The computer science department at University of Illinois at Urbana–Champaign, which was the 2017 NCWIT NEXT Award Grand Prize recipient, used surveys to find out what experiences influenced students’ decisions to choose their program. They asked all first-year students to report on the various ways they had interacted with the department prior to enrolling, including outreach programs, promotional literature, the department website, and visits from the campus Women in Computer Science organization.

The survey data confirmed the faculty’s initial hunch that personal interactions with members of the department were the most significant factors driving women to enroll. Direct connections such as experiencing a WCS outreach event, attending an on-campus presentation, and interacting with students, faculty, and advisors in the program helped incoming female students feel more comfortable enrolling in a computer science course.

Finally, many NEXT Award recipients cite the NCWIT Tracking Tool as a resource that helped them to get a clear picture of how their enrollment numbers were evolving as they implemented new practices. The computer science department at University of Texas at Austin — a 2016 NEXT Award 2nd Place Recipient — used the online tool to track how many students were leaving the major.


“The Tracking Tool has been invaluable for our department, as it helps us actually understand when we’re losing women throughout the pipeline, ” said Department of Computer Science Associate Director Tiffany Buckley. “We’ve added mentoring programs, outreach to incoming students, and a variety of activities to reach different groups of women, and as a result, we are graduating more women now than we have in the last 10 years.”

By creating targeted recruitment strategies based on this data, the department has been able to increase the percentage of women in the major from 12 percent in 2007 to 22 percent in 2016.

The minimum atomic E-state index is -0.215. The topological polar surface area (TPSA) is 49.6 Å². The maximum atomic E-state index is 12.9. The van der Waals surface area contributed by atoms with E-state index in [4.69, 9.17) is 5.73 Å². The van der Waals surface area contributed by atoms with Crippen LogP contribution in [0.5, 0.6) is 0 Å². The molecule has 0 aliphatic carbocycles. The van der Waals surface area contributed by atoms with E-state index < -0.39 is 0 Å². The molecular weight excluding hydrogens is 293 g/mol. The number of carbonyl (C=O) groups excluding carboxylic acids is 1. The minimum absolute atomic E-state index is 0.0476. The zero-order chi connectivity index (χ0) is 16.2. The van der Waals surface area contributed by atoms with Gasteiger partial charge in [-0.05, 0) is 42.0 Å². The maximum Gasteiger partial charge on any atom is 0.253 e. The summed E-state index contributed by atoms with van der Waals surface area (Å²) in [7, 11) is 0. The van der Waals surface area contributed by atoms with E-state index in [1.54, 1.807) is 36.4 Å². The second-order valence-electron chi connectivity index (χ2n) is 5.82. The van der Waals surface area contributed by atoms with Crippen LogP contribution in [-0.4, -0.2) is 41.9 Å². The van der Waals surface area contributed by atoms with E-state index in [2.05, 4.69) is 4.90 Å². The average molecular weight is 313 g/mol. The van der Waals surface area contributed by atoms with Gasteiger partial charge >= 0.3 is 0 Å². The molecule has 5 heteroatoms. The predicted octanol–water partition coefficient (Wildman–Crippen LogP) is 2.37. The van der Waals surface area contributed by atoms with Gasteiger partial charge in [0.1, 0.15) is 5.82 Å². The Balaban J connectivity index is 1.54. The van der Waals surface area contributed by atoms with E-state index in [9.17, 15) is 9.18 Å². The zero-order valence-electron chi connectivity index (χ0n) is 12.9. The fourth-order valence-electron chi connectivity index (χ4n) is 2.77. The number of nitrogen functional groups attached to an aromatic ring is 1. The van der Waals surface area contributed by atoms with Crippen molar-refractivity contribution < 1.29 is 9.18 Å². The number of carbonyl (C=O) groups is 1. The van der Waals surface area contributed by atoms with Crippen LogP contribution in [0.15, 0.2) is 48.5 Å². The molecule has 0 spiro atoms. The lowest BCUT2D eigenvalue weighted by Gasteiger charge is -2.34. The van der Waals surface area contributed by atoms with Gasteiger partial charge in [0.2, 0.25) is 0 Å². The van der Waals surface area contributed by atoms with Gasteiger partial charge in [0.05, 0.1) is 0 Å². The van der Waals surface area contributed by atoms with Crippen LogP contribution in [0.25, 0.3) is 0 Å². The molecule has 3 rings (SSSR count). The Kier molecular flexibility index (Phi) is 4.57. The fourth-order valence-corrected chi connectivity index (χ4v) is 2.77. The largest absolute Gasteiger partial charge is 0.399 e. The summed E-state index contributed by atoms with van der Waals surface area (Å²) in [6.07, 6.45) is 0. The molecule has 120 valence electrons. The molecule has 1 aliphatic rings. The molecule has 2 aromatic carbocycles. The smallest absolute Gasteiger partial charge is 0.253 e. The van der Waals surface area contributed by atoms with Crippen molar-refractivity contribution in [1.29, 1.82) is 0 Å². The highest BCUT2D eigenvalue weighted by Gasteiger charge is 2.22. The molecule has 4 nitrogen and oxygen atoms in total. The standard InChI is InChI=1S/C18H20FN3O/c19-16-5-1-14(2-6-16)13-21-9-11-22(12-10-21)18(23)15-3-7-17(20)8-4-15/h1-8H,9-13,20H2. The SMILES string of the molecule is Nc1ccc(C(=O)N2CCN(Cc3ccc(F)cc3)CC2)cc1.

Clear assessment practices are indispensable for any organization that seeks to address the problem of women’s underrepresentation in computing fields. There are so many ways to use NCWIT resources to support your school’s strategic efforts to create change — will you be NEXT?

About the author

Angela Galik is an editorial consultant at the National Center for Women & Information Technology. She received her Ph.D. in American Studies from the University of Minnesota, then taught college writing and literature for over a decade. Now a freelance writer, editor, performing artist and creativity coach, Angela works with individuals and organizations to help them find their voice, clarify their message, communicate effectively, and create change. When she’s not poring over style manuals and sharpening her red pencil, you can find her composing and recording music or wandering along a forest trail somewhere in the Rocky Mountains.


The National Center for Women & Information Technology, or NCWIT, aims to increase the meaningful participation of all women in computing. The non-profit convenes, equips, and unites change-leading organizations in achieving goals focused on both internal culture change and outreach to underrepresented groups — from K-12 to post-secondary and workforce programs.

NCWIT Extension Services for Undergraduate Programs (ES-UP) helps computing departments utilize high-impact strategies for recruiting and retaining more women students that are research-based and customized to local needs and conditions. The NCWIT Extension Services Transformation (NEXT) Award honors ES-UP clients who have the most significant impact on the long-term goal of increasing the number of women in information technology and other computing-related fields.